Lexical gender, then, is an arbitrary set of classes and all nouns must belong to one of them. There is a tendency to associate semantic categories with lexical categories because of the confusion between the two that led to the names “masculine” and “feminine” for the lexical categories. Still, speakers have to memorize which class a noun belongs to just as they memorize each word’s meaning.

Languages that have gender also have agreement. This means that when a noun is used with an adjective or verb in those languages, that adjective and verb must bear an indicator (suffix or prefix) associated with the class of the noun. This helps the mind of the listener keep up with which adjective and which verb goes with which noun in complex sentences that have multiple adjectives and verbs. This is generally the purpose of lexical categories and, as you can see, it is purely grammatical, not semantic or logical.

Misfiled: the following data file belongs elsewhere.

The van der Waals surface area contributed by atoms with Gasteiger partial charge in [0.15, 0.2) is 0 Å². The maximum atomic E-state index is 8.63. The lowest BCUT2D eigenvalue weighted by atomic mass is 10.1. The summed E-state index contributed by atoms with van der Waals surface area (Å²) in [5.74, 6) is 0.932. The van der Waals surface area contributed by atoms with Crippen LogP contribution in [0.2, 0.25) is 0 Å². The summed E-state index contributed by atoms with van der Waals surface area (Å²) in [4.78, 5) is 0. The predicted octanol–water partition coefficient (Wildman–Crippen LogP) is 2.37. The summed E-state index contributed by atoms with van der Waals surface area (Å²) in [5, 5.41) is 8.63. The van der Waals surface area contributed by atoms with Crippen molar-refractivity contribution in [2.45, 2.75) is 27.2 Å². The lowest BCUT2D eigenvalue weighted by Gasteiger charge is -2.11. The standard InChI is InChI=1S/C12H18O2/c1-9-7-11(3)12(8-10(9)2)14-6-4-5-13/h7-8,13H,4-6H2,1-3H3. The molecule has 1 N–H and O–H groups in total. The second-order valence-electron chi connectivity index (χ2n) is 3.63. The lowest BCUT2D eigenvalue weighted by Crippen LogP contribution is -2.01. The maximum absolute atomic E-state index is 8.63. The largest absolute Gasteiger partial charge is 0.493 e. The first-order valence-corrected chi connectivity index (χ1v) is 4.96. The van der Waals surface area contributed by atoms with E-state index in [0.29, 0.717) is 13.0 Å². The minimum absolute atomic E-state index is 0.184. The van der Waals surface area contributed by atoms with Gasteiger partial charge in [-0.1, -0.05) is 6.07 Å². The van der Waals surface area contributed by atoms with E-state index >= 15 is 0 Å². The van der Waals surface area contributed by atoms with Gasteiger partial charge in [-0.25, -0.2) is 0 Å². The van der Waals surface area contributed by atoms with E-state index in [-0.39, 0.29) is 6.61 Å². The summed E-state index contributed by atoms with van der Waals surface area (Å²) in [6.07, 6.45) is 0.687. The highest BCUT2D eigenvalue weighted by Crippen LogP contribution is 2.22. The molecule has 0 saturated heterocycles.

The relation is not logical because languages like Chinese and Vietnamese have no prefixes or suffixes, no gender, no agreement yet speakers and listeners have no trouble processing these languages. English historically has been moving away from gender-agreement to the Chinese and Vietnamese model. We use only a handful of affixes now and there is evidence that they are losing their grip.

Why? No one knows. Clearly gender and agreement are not required of a functioning language; they just come and go for the arbitrary “reasons” of language alone, reasons linguists have not yet been able to establish.

2 Responses to “Why Gender?”